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By Michael Peck, The National Interest
Mao Zedong must be turning in his grave.
In his day, the name “People’s Liberation Army” conjured images of hordes of soldiers overwhelming their enemies with sheer numbers and Communist fervor.
Not anymore. China’s military is trading quantity for quality, foot soldiers for cyberwarriors.
“This is new data that has never appeared in the history of the People’s Liberation Army,” said a self-congratulatory article by Chinese news agency Xinhua (Google English translation here), which lauded military reforms by President Xi Jinping. “The Army’s share of the total number of troops in the military has fallen below 50 percent; the number of active duty members in non-combat units has been reduced by nearly half, and the number of officers has decreased by 30 percent.”
With 2 million members, the PLA (which includes the Army, Navy, Air Force, Strategic Rocket Forces, and the cyberwarriors of the Strategic Support Force) is still the largest armed force. But numerically at least, it is a shadow of the PLA of the 1950s, which had 6.3 million members, mainly infantry.
In 2015, Xi promised to shrink the PLA by 300,000 personnel, as the Chinese military continues to evolve from a Cold War infantry-dominated force to a high-tech organization that increasingly resembles the U.S. military.
The Xinhua article glowingly described a military as far removed from the rifle-armed peasants of the Korean War as armored knights differ from an Abrams tank. It spoke of H-6K bombers flying deep into the Pacific, new electronic jamming systems and long-range artillery.
“These are new terms that has never appeared in the history of the People's Army: synthetic [training] brigade, air assault brigade, aircraft carrier formation, airborne army, joint service support force,” Xinhua said. The article also emphasized the reorganization of the PLA from independent fiefdoms into joint commands in which the various services fully cooperate.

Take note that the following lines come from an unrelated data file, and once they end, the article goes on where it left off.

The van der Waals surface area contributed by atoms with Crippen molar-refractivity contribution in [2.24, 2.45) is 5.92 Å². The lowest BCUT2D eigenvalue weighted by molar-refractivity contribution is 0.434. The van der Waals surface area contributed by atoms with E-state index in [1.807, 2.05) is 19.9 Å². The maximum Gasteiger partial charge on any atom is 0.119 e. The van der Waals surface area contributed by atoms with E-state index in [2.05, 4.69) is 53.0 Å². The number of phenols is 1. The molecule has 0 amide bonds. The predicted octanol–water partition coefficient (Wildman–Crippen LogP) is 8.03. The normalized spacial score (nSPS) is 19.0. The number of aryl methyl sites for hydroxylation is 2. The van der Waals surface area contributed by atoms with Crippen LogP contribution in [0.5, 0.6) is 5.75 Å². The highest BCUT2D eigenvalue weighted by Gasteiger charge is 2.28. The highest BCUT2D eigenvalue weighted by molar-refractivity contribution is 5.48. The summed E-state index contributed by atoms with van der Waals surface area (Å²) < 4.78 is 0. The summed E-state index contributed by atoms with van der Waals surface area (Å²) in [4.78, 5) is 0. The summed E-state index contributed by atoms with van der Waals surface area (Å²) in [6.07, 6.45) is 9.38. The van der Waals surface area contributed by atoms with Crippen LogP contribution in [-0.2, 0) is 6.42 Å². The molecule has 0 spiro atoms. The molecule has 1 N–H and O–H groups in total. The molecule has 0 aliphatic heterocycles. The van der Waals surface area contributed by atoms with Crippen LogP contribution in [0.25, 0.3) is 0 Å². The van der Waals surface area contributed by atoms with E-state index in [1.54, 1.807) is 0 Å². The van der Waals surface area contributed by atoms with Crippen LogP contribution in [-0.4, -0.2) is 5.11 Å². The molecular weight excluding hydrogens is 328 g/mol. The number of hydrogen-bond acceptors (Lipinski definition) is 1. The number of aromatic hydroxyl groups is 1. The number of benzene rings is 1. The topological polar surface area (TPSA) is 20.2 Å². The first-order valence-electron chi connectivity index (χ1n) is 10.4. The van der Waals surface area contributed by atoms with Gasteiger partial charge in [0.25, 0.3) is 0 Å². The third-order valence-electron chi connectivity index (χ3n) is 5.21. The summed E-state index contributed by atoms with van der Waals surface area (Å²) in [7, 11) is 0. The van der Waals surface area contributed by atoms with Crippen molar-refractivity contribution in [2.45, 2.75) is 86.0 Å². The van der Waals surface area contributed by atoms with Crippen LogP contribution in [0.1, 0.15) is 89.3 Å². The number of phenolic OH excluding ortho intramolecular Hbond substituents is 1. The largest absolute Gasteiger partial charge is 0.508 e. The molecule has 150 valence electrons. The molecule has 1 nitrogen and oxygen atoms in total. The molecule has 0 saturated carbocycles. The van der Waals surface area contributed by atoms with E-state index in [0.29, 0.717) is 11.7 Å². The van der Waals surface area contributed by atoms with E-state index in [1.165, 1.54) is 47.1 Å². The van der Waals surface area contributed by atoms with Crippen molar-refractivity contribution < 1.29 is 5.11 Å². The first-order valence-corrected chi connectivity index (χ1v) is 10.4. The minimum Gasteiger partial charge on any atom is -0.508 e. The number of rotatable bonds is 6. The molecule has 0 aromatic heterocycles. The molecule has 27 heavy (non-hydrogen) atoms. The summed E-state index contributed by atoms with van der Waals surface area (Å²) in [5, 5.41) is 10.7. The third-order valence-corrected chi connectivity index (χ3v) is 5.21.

China has consolidated the seven former military regions into five theater commands, and split four PLA headquarters into 15 units. “After the adjustment, our army was more capable, the structure was more optimized, and it was more scientific,” Xinhua said. “It fundamentally changed the long-term land-based power structure, changed the national defense type of force...strategic early warning, far-sea defense, long-range strike, strategic delivery, information support and other new combat forces have been enriched and strengthened, and a joint operational force system with elite combat forces as the main body is taking shape.”
In some ways, China’s new military approach resembles that of another state that was once Communist. The Soviet Union ended World War II with a huge army of tanks, artillery and infantry. But in the early 1960s, Soviet leader Nikita Khrushchev slashed the size of Soviet conventional forces, which he believed had become increasingly obsolete with the advent of nuclear weapons and guided missiles.
China’s leaders have not declared conventional forces to be obsolete. But they have taken to heart the lessons of conflicts such as the First Iraq War, where smarts bombs and other high-tech weapons proved devastating against forces using Cold War technology and tactics. Like Russia, China’s military is becoming a more professional organization relying less on ideology and numbers, and more on high-tech weapons and joint air-land-sea-space operations. The result is a military that appears to mirror its Western counterparts in many ways.
But the Xinhua article also struck a nationalist tone that said China will take its own path. “The new, new structure, new pattern, and new look have taken firm steps on the road of strong military characteristics with Chinese characteristics.”
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